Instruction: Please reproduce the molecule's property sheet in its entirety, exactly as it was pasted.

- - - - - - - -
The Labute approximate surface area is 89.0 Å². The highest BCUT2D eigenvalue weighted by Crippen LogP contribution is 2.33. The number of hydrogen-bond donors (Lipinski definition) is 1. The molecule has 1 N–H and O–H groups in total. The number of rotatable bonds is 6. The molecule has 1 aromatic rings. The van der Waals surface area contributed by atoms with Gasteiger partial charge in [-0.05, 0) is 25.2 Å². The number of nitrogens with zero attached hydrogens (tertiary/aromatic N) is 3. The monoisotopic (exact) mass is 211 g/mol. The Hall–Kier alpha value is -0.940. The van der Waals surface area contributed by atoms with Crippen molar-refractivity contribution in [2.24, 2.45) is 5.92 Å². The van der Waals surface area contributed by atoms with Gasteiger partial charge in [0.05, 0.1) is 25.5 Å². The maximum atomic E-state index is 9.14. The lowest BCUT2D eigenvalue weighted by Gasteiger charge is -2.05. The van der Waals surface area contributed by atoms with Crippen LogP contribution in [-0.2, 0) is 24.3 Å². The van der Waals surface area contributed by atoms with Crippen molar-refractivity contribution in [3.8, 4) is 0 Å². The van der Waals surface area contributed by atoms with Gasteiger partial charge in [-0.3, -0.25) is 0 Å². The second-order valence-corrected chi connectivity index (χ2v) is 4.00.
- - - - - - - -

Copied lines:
The Labute approximate surface area is 89.0 Å². The highest BCUT2D eigenvalue weighted by Crippen LogP contribution is 2.33. The number of hydrogen-bond donors (Lipinski definition) is 1. The molecule has 1 N–H and O–H groups in total. The number of rotatable bonds is 6. The molecule has 1 aromatic rings. The van der Waals surface area contributed by atoms with Gasteiger partial charge in [-0.05, 0) is 25.2 Å². The number of nitrogens with zero attached hydrogens (tertiary/aromatic N) is 3. The monoisotopic (exact) mass is 211 g/mol. The Hall–Kier alpha value is -0.940. The van der Waals surface area contributed by atoms with Crippen molar-refractivity contribution in [2.24, 2.45) is 5.92 Å². The van der Waals surface area contributed by atoms with Gasteiger partial charge in [0.05, 0.1) is 25.5 Å². The maximum atomic E-state index is 9.14. The lowest BCUT2D eigenvalue weighted by Gasteiger charge is -2.05. The van der Waals surface area contributed by atoms with Crippen LogP contribution in [-0.2, 0) is 24.3 Å². The van der Waals surface area contributed by atoms with Crippen molar-refractivity contribution in [3.8, 4) is 0 Å². The van der Waals surface area contributed by atoms with Gasteiger partial charge in [-0.3, -0.25) is 0 Å². The second-order valence-corrected chi connectivity index (χ2v) is 4.00.